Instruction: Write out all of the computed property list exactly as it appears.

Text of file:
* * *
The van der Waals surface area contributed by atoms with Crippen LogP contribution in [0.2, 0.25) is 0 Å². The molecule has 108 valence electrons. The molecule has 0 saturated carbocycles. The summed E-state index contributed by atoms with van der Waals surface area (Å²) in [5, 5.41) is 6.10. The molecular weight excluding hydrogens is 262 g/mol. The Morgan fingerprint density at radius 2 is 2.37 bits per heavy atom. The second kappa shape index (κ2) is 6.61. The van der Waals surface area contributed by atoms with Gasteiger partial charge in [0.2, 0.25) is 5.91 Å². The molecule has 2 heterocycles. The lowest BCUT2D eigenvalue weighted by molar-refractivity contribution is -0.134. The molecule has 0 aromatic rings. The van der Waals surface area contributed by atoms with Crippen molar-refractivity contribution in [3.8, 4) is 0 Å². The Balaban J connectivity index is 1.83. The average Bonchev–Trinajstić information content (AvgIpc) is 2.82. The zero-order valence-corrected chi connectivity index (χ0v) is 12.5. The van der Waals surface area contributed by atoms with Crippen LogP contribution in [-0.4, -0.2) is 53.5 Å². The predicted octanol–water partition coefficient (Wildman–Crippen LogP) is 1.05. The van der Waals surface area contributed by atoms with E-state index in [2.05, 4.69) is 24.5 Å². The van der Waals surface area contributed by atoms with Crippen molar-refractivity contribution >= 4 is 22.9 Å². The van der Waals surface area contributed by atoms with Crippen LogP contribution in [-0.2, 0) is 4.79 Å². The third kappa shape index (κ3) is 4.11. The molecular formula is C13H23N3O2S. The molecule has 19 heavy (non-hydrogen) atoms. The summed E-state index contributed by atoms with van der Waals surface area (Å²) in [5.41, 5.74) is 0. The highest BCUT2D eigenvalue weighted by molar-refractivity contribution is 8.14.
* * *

The van der Waals surface area contributed by atoms with Crippen LogP contribution in [0.2, 0.25) is 0 Å². The molecule has 108 valence electrons. The molecule has 0 saturated carbocycles. The summed E-state index contributed by atoms with van der Waals surface area (Å²) in [5, 5.41) is 6.10. The molecular weight excluding hydrogens is 262 g/mol. The Morgan fingerprint density at radius 2 is 2.37 bits per heavy atom. The second kappa shape index (κ2) is 6.61. The van der Waals surface area contributed by atoms with Gasteiger partial charge in [0.2, 0.25) is 5.91 Å². The molecule has 2 heterocycles. The lowest BCUT2D eigenvalue weighted by molar-refractivity contribution is -0.134. The molecule has 0 aromatic rings. The van der Waals surface area contributed by atoms with Crippen molar-refractivity contribution in [3.8, 4) is 0 Å². The Balaban J connectivity index is 1.83. The average Bonchev–Trinajstić information content (AvgIpc) is 2.82. The zero-order valence-corrected chi connectivity index (χ0v) is 12.5. The van der Waals surface area contributed by atoms with Crippen LogP contribution in [-0.4, -0.2) is 53.5 Å². The predicted octanol–water partition coefficient (Wildman–Crippen LogP) is 1.05. The van der Waals surface area contributed by atoms with E-state index in [2.05, 4.69) is 24.5 Å². The van der Waals surface area contributed by atoms with Crippen molar-refractivity contribution >= 4 is 22.9 Å². The van der Waals surface area contributed by atoms with Crippen LogP contribution in [-0.2, 0) is 4.79 Å². The third kappa shape index (κ3) is 4.11. The molecular formula is C13H23N3O2S. The molecule has 19 heavy (non-hydrogen) atoms. The summed E-state index contributed by atoms with van der Waals surface area (Å²) in [5.41, 5.74) is 0. The highest BCUT2D eigenvalue weighted by molar-refractivity contribution is 8.14.